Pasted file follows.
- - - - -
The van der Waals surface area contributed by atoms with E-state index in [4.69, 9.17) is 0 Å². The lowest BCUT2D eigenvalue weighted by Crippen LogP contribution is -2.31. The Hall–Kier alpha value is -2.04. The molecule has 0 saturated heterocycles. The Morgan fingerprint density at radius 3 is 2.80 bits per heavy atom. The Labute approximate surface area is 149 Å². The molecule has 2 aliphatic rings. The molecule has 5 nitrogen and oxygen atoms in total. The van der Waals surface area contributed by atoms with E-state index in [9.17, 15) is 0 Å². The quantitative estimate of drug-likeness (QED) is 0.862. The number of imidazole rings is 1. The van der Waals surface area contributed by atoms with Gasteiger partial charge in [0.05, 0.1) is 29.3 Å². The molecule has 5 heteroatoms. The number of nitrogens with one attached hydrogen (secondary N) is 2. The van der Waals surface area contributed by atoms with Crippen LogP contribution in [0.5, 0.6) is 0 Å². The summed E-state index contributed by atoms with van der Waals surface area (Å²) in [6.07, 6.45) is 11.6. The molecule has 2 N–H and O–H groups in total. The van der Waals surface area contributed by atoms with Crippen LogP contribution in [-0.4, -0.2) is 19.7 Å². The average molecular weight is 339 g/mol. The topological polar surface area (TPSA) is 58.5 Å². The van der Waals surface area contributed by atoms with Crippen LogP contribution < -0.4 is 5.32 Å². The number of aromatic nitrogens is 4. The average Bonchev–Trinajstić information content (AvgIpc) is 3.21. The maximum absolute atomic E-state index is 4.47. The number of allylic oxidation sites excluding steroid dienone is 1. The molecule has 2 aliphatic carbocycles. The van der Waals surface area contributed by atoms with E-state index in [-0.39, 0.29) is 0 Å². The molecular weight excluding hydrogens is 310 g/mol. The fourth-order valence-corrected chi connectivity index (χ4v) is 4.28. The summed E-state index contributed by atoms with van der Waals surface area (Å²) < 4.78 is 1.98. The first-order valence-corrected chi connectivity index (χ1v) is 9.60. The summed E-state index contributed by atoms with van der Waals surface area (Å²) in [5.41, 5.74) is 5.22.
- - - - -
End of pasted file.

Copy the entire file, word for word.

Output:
The van der Waals surface area contributed by atoms with E-state index in [4.69, 9.17) is 0 Å². The lowest BCUT2D eigenvalue weighted by Crippen LogP contribution is -2.31. The Hall–Kier alpha value is -2.04. The molecule has 0 saturated heterocycles. The Morgan fingerprint density at radius 3 is 2.80 bits per heavy atom. The Labute approximate surface area is 149 Å². The molecule has 2 aliphatic rings. The molecule has 5 nitrogen and oxygen atoms in total. The van der Waals surface area contributed by atoms with E-state index in [9.17, 15) is 0 Å². The quantitative estimate of drug-likeness (QED) is 0.862. The number of imidazole rings is 1. The van der Waals surface area contributed by atoms with Gasteiger partial charge in [0.05, 0.1) is 29.3 Å². The molecule has 5 heteroatoms. The number of nitrogens with one attached hydrogen (secondary N) is 2. The van der Waals surface area contributed by atoms with Crippen LogP contribution in [0.5, 0.6) is 0 Å². The summed E-state index contributed by atoms with van der Waals surface area (Å²) in [6.07, 6.45) is 11.6. The molecule has 2 N–H and O–H groups in total. The van der Waals surface area contributed by atoms with Crippen LogP contribution in [-0.4, -0.2) is 19.7 Å². The average molecular weight is 339 g/mol. The topological polar surface area (TPSA) is 58.5 Å². The van der Waals surface area contributed by atoms with Crippen LogP contribution < -0.4 is 5.32 Å². The number of aromatic nitrogens is 4. The average Bonchev–Trinajstić information content (AvgIpc) is 3.21. The maximum absolute atomic E-state index is 4.47. The number of allylic oxidation sites excluding steroid dienone is 1. The molecule has 2 aliphatic carbocycles. The van der Waals surface area contributed by atoms with E-state index in [-0.39, 0.29) is 0 Å². The molecular weight excluding hydrogens is 310 g/mol. The fourth-order valence-corrected chi connectivity index (χ4v) is 4.28. The summed E-state index contributed by atoms with van der Waals surface area (Å²) < 4.78 is 1.98. The first-order valence-corrected chi connectivity index (χ1v) is 9.60. The summed E-state index contributed by atoms with van der Waals surface area (Å²) in [5.41, 5.74) is 5.22.